Girl With A Pearl Earring / The Walworth Farce / Waste / Piaf
Various venues
September / October, 2008

Cometh the hour, cometh the early closures in the West End.  The cover stars of this issue, in Girl With A Pearl Earring, had in fact vacated the Haymarket even before the magazine went to press.  A clutch of other closure announcements (including a comfortable five months’ notice in the case of Avenue Q) have led to the inevitable rash of “crisis” articles.  Well done Michael Billington, then, for saying the nigh-unsayable in a blog at theatreblog/2008/oct/21/creditcrunch-theatre-westend – “The one possibility never discussed is that some shows close early because they are crap.”  While he goes on to make some more debatable judgments and connections, this is indeed something that it’s all too easy to overlook.  Girl With A Pearl Earring and Riflemind aren’t closing early because the global market has melted down: they’re closing because, in these instances, the market is actually working the way it’s so often claimed to.  The Invisible Hand is swatting them out of the way because there’s not enough demand for them, which is in turn because they’re not good enough.


Michael goes on to laud the current success of serious plays.  However, I’m not sure that’s something that we can congratulate ourselves about.  The day after No Man’s Land opened in the West End – a production by hot director Rupert Goold, lauded on its première at the Gate in Dublin, and combining serious and populist appeal with a cast including Michael Gambon, David Bradley and David Walliams – two of our heavyweight newspapers, The Times and the Independent, decided that the more newsworthy artistic event, the one they would cover in their front pages, was the first concert in the latest tour by Oasis.   Yet, thanks to the Nobel Prize and other recent accolades, it’s surely (if unexpectedly) the case that Harold Pinter is in fact a more contemporary cultural figure than the Gallagher brothers.  Oh, well, nobody said these things had to make sense.

It can all be a matter of the direction from which you approach matters.  For instance, in reviews of Enda Walsh’s The Walworth Farce at the National Theatre, a number of reviews compare Walsh’s writing to that of Martin McDonagh, with at least one implying that McDonagh was an influence on Walsh; in fact Walsh is older, has been writing longer, and is moreover actually Irish by birth and upbringing rather than simply by heritage like McDonagh.  Richard Woulfe rather gives himself away in his Tribune review by implicitly admitting that he has seen none of Walsh’s work before; at this point it becomes apparent that he has been inadvertently telling us more about his own process of classifying this writer than about any objective context.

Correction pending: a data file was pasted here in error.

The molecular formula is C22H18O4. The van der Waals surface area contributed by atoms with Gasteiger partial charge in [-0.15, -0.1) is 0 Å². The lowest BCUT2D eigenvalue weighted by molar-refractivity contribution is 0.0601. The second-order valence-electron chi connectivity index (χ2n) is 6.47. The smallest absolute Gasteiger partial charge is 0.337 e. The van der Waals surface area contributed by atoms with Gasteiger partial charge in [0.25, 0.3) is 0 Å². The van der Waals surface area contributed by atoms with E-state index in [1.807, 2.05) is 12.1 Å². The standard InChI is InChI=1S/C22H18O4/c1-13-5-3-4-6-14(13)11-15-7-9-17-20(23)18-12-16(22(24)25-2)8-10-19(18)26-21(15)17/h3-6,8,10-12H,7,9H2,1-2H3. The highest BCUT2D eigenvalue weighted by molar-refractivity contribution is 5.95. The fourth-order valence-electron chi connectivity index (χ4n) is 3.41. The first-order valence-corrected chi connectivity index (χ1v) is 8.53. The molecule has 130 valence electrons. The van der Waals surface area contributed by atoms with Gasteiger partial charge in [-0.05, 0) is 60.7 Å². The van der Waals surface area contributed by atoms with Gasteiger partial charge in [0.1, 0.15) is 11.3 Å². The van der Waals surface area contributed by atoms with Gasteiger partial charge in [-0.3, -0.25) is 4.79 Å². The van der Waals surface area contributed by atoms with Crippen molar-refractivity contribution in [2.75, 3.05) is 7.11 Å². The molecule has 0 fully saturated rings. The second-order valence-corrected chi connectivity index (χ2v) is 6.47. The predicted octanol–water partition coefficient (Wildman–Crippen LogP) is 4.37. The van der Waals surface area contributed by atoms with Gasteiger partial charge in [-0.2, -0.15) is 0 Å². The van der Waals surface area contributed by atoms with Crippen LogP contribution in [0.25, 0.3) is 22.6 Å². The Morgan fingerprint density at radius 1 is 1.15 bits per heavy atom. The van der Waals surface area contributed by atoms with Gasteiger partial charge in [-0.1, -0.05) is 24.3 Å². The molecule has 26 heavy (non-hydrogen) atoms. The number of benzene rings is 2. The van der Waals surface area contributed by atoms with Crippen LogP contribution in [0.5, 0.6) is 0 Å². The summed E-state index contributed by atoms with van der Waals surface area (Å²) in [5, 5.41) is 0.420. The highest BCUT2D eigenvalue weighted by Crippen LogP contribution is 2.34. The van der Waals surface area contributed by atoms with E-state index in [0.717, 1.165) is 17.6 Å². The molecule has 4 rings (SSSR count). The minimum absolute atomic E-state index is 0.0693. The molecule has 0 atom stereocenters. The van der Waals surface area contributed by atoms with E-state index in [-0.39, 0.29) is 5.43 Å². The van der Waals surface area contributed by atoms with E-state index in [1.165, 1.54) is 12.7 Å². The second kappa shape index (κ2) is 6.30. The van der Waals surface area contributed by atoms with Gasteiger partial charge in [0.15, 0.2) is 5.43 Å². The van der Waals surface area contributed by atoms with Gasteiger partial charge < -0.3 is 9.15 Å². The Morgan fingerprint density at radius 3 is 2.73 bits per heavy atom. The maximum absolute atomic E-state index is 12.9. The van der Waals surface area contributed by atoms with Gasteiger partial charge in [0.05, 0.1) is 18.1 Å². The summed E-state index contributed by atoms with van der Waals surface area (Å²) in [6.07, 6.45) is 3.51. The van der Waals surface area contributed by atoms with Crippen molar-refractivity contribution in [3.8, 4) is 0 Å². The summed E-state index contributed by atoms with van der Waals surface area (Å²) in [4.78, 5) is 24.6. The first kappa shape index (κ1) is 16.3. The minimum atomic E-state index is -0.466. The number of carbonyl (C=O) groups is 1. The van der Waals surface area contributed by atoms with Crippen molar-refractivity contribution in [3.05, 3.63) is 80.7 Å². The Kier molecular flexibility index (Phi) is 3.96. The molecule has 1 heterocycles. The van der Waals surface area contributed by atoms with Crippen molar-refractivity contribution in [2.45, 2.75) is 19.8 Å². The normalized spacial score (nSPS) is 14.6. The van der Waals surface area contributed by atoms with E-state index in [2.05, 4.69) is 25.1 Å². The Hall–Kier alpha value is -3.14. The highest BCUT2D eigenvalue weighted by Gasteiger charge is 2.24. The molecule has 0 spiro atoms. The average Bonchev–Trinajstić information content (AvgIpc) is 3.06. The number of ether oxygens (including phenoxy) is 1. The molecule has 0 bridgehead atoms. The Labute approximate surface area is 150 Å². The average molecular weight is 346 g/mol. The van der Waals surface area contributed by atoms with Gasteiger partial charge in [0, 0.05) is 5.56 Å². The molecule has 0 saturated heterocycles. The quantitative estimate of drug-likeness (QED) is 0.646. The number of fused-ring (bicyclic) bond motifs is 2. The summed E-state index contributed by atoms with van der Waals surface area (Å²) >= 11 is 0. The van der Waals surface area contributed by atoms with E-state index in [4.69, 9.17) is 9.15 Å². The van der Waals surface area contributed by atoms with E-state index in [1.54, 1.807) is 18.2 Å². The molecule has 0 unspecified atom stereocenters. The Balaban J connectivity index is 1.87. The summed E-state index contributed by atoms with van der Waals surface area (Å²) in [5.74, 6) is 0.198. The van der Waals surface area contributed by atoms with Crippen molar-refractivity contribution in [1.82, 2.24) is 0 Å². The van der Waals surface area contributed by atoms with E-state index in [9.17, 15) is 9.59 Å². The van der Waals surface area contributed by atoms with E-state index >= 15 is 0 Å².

Richard’s Tribune supremo Aleks Sierz wobbles a little, too, in his review of Waste at the Almeida.  Aleks can often be relied upon to buck the consensus, and he does so here: whilst most reviews laud an excellent production of a patchy play, Aleks finds it “long, tedious and emotionally repellent” – so tedious, in fact, that it lulled him into a state where he mistakes the protagonist’s sister for his wife.  (That’s why she hasn’t left him ere now, Aleks: it’s a different kind of devotion.)  Elsewhere among the reviews of Waste, Tim Walker observes, “If people are to have the right to freedom of expression, then the least one can expect of them is that they have something interesting to express”, which fulfils its own criterion by being aphoristic, if not discernibly logical.  And a merit point to Christopher Hart, the only one of us who dared to use – with absolute legitimacy in terms of the play and its plot – the word “antidisestablishmentarianism”.  (The FT objected, I can confide, because the word wouldn’t fit on a single line.  Well, I may never get another chance to use it as a paragraph cross-header, so…)

And finally, some unalloyed praise, in the territory of one of my more rabid obsessions.  I am full of admiration for Piaf director Jamie Lloyd, for his awareness that the show is not just a matter for the visual and auditory senses.  When one of his Parisian characters lights up a cigarette onstage, a few seconds later the Vaudeville auditorium is suffused with the authentic aroma of Gitanes.  None of your herbal rubbish there!

Written for Theatre Record.

Copyright © Ian Shuttleworth; all rights reserved.

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